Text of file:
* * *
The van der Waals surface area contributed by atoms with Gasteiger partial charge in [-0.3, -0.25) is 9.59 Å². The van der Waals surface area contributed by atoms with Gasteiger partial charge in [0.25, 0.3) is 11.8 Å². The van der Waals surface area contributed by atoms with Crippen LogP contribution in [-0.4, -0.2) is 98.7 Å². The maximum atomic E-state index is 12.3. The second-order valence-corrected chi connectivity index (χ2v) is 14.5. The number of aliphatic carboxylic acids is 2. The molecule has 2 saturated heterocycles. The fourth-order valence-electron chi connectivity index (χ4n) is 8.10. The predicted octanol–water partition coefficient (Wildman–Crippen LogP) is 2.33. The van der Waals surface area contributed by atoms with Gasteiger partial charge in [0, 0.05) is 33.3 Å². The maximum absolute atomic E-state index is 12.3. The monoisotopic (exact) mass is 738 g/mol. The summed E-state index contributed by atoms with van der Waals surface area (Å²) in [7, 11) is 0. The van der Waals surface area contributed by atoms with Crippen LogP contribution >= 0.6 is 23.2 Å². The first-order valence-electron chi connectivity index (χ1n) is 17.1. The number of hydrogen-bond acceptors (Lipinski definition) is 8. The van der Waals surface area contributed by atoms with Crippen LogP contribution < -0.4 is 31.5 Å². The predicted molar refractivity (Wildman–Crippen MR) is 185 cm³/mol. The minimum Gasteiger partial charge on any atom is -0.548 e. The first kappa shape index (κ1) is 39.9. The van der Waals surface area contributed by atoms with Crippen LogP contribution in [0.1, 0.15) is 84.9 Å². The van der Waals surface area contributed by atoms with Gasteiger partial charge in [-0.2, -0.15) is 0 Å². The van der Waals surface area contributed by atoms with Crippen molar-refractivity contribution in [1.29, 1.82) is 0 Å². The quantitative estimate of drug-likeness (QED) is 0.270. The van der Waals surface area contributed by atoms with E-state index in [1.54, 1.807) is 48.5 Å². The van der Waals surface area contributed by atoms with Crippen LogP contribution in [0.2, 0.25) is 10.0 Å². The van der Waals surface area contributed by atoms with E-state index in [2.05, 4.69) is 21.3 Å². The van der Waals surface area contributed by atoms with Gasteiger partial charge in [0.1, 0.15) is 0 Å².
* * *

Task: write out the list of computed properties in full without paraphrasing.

The van der Waals surface area contributed by atoms with Gasteiger partial charge in [-0.3, -0.25) is 9.59 Å². The van der Waals surface area contributed by atoms with Gasteiger partial charge in [0.25, 0.3) is 11.8 Å². The van der Waals surface area contributed by atoms with Crippen LogP contribution in [-0.4, -0.2) is 98.7 Å². The maximum atomic E-state index is 12.3. The second-order valence-corrected chi connectivity index (χ2v) is 14.5. The number of aliphatic carboxylic acids is 2. The molecule has 2 saturated heterocycles. The fourth-order valence-electron chi connectivity index (χ4n) is 8.10. The predicted octanol–water partition coefficient (Wildman–Crippen LogP) is 2.33. The van der Waals surface area contributed by atoms with Gasteiger partial charge in [0, 0.05) is 33.3 Å². The maximum absolute atomic E-state index is 12.3. The monoisotopic (exact) mass is 738 g/mol. The summed E-state index contributed by atoms with van der Waals surface area (Å²) in [7, 11) is 0. The van der Waals surface area contributed by atoms with Crippen LogP contribution >= 0.6 is 23.2 Å². The first-order valence-electron chi connectivity index (χ1n) is 17.1. The number of hydrogen-bond acceptors (Lipinski definition) is 8. The van der Waals surface area contributed by atoms with Crippen LogP contribution < -0.4 is 31.5 Å². The predicted molar refractivity (Wildman–Crippen MR) is 185 cm³/mol. The minimum Gasteiger partial charge on any atom is -0.548 e. The first kappa shape index (κ1) is 39.9. The van der Waals surface area contributed by atoms with Crippen LogP contribution in [0.1, 0.15) is 84.9 Å². The van der Waals surface area contributed by atoms with Gasteiger partial charge in [-0.2, -0.15) is 0 Å². The van der Waals surface area contributed by atoms with Crippen molar-refractivity contribution in [1.29, 1.82) is 0 Å². The quantitative estimate of drug-likeness (QED) is 0.270. The van der Waals surface area contributed by atoms with E-state index in [1.54, 1.807) is 48.5 Å². The van der Waals surface area contributed by atoms with Crippen LogP contribution in [0.2, 0.25) is 10.0 Å². The van der Waals surface area contributed by atoms with E-state index in [2.05, 4.69) is 21.3 Å². The van der Waals surface area contributed by atoms with Gasteiger partial charge in [0.1, 0.15) is 0 Å².